In the first days of fall camp, we’ve learned more about the Kentucky football team. Most of it revolves around the depth chart, but that isn’t as interesting as a new term the secondary taught me — Scoochie.
Freshman Tobias Gilliam simply describes it as a “one-two step,” but there’s a little more to the technique for defensive backs. Instead of simply back-pedaling to start the snap, they “scooch,” dragging a foot along the turf during the back-pedal. It creates a more stable foundation as the receiver enters their route.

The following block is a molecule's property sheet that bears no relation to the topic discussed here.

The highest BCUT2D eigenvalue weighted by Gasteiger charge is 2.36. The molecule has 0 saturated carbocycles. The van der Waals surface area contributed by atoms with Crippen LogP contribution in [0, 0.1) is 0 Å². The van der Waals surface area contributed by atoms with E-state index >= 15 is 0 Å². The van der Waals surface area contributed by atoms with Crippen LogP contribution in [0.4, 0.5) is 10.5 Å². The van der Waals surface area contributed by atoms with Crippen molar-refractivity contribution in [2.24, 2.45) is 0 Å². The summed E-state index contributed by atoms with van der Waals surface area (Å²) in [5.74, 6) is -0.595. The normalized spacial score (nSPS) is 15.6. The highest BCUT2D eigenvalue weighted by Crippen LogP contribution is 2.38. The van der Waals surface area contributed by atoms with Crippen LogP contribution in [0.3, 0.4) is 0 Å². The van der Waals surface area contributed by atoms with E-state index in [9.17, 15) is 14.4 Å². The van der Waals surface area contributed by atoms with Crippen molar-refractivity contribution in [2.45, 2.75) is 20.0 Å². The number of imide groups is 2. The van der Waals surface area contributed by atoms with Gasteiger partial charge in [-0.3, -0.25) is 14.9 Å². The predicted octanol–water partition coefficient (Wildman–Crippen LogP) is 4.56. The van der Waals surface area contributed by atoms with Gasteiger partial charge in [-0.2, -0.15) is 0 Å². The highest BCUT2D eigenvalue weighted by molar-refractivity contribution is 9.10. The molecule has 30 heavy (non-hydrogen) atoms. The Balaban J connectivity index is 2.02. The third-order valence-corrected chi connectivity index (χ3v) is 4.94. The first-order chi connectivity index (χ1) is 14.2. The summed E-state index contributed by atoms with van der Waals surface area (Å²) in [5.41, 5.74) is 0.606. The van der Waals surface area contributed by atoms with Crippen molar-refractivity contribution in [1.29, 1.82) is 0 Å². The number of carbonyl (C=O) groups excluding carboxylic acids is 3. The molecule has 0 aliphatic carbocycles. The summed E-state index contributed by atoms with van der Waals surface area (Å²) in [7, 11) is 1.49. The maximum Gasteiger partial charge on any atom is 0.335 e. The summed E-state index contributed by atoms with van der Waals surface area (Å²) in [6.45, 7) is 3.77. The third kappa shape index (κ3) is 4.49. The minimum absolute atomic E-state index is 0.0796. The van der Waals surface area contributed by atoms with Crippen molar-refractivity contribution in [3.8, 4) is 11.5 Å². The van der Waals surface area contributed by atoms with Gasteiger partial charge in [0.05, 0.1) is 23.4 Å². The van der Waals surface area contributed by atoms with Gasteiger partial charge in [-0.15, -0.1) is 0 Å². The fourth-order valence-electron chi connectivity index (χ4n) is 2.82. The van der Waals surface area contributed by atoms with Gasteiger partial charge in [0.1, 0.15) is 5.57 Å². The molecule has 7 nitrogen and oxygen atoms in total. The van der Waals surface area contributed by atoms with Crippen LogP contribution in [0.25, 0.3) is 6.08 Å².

For Derrick Baity, learning how to scooch was one of the first things he had to do when he got on campus. It wasn’t easy at first, but if he couldn’t scoochie, he couldn’t play.
“In high school I just back-pedaled,” Baity said. “It can help me drive-step faster on a slant or something like that.”
Now, the scoochie allows DB to determine the receiver’s route without looking at his opponent. “I can declare what routes the receiver could run by the time I look at the quarterback and not look back at the receiver,” he said.
The secret to the young secondary’s success lies in the Scoochie.